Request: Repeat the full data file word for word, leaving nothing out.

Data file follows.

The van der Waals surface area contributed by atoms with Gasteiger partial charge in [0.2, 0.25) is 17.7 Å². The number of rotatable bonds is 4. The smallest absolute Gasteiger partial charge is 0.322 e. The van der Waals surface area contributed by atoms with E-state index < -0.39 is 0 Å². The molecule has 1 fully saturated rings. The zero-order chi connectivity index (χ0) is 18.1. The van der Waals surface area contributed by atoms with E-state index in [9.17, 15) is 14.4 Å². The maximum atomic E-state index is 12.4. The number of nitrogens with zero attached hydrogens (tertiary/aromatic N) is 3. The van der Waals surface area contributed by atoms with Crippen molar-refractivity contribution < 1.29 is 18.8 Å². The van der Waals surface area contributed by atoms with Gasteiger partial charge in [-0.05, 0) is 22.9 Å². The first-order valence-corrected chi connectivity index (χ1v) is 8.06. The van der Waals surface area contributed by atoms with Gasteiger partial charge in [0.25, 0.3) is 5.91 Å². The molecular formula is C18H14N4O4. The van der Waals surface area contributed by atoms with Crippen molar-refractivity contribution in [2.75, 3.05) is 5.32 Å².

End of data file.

The van der Waals surface area contributed by atoms with Gasteiger partial charge in [0.2, 0.25) is 17.7 Å². The number of rotatable bonds is 4. The smallest absolute Gasteiger partial charge is 0.322 e. The van der Waals surface area contributed by atoms with E-state index < -0.39 is 0 Å². The molecule has 1 fully saturated rings. The zero-order chi connectivity index (χ0) is 18.1. The van der Waals surface area contributed by atoms with E-state index in [9.17, 15) is 14.4 Å². The maximum atomic E-state index is 12.4. The number of nitrogens with zero attached hydrogens (tertiary/aromatic N) is 3. The van der Waals surface area contributed by atoms with Crippen molar-refractivity contribution < 1.29 is 18.8 Å². The van der Waals surface area contributed by atoms with Gasteiger partial charge in [-0.05, 0) is 22.9 Å². The first-order valence-corrected chi connectivity index (χ1v) is 8.06. The van der Waals surface area contributed by atoms with Gasteiger partial charge in [0.25, 0.3) is 5.91 Å². The molecular formula is C18H14N4O4. The van der Waals surface area contributed by atoms with Crippen molar-refractivity contribution in [2.75, 3.05) is 5.32 Å².